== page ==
I recently finished a book called Give Them Grace: Dazzling Your Kids with the Love of Jesus by Elyse Fitzpatrick and Jessica Thompson. I actually didn’t need to read the book to know that I haven’t exactly dazzled my kids with the love of Jesus. I do think I shine the light of love brightly some days and maybe even some part of every day, but I don’t think dazzle is the word.
The reason is that I don’t give as much grace as they need. During the time that my kids are doing wrong–when Mr. C is harassing his sister, and his sister is screaming about it once again, when JP tries to twist out of my grasp while I’m changing a particularly messy diaper, when Little E is crying over something that she doesn’t get to have when she is surrounded by so much that she already does have–frustration or anger comes quicker than grace. When I say grace, I don’t mean that my children don’t need discipline for their wrong-doing. They definitely need consequences for their actions so that they will learn not to behave that way, but there is a grace-filled way to do it. Also, thinking back to the book I just read, do I ever explain the gospel message to my kids, aiming at their hearts when they do wrong (and that wrong includes pride over doing right), or do I just want them to behave?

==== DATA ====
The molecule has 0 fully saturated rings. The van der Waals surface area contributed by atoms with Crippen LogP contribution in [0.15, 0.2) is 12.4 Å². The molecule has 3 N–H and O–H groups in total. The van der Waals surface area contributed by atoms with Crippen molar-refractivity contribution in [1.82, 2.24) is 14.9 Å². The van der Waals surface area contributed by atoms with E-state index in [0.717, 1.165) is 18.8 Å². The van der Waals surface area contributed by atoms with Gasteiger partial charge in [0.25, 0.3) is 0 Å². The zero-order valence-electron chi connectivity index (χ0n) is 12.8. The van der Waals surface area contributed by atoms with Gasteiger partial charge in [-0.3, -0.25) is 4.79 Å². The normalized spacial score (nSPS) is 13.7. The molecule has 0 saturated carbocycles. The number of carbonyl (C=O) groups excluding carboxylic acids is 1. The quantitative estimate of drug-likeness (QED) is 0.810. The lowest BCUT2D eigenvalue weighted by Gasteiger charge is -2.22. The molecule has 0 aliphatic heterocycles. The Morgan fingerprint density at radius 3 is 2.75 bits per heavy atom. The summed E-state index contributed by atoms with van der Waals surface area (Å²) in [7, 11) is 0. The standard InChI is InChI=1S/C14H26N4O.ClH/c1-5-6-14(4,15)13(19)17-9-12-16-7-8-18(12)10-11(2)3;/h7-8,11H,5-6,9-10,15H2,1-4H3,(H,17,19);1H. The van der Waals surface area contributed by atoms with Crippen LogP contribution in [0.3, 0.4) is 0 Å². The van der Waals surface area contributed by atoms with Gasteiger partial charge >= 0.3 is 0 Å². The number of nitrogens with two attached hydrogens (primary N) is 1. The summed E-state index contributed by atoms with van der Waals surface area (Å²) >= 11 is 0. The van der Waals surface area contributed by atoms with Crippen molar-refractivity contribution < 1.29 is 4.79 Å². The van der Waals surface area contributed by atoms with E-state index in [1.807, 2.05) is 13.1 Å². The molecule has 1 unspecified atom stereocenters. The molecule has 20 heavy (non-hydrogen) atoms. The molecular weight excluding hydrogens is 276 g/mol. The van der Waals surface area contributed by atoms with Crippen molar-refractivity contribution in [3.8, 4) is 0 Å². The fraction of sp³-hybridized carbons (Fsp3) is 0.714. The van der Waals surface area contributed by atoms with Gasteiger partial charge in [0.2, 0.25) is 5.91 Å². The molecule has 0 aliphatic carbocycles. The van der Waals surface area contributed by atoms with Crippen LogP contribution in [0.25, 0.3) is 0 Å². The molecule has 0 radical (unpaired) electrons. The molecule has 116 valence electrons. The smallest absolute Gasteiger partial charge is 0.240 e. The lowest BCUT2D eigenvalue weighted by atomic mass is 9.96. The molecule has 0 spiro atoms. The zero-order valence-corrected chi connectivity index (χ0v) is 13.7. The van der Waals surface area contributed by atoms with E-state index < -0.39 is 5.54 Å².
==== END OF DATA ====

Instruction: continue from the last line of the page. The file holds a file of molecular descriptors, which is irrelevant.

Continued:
What it comes down to is this: in those moments, I can forget that I’m in need of grace as well. When I remember how sinful I am and the love God has shown me anyway, I handle their wrongdoing a lot better.
Praise God that over the past four and a half years, He’s really helped me grow in this area. I still need His grace and help to continue to improve. I also will always need Him to fill in where I fall short in my kids’ lives. My bent is to be hard on myself and not give myself grace in my mistakes, especially as a parent. In some ways, I want to be hard on myself because I don’t want to accept parenting that falls short of giving my kids grace and true unconditional love. However, when I’m hard on myself, if my solution is to try really hard to do better, I’ll never get anywhere.
When I fall before Jesus, asking for His help, He gives me the strength I need to handle my kids’ wrongdoing with good humor, firmness, and love. He will also work on my kids’ hearts, in a way that I never could.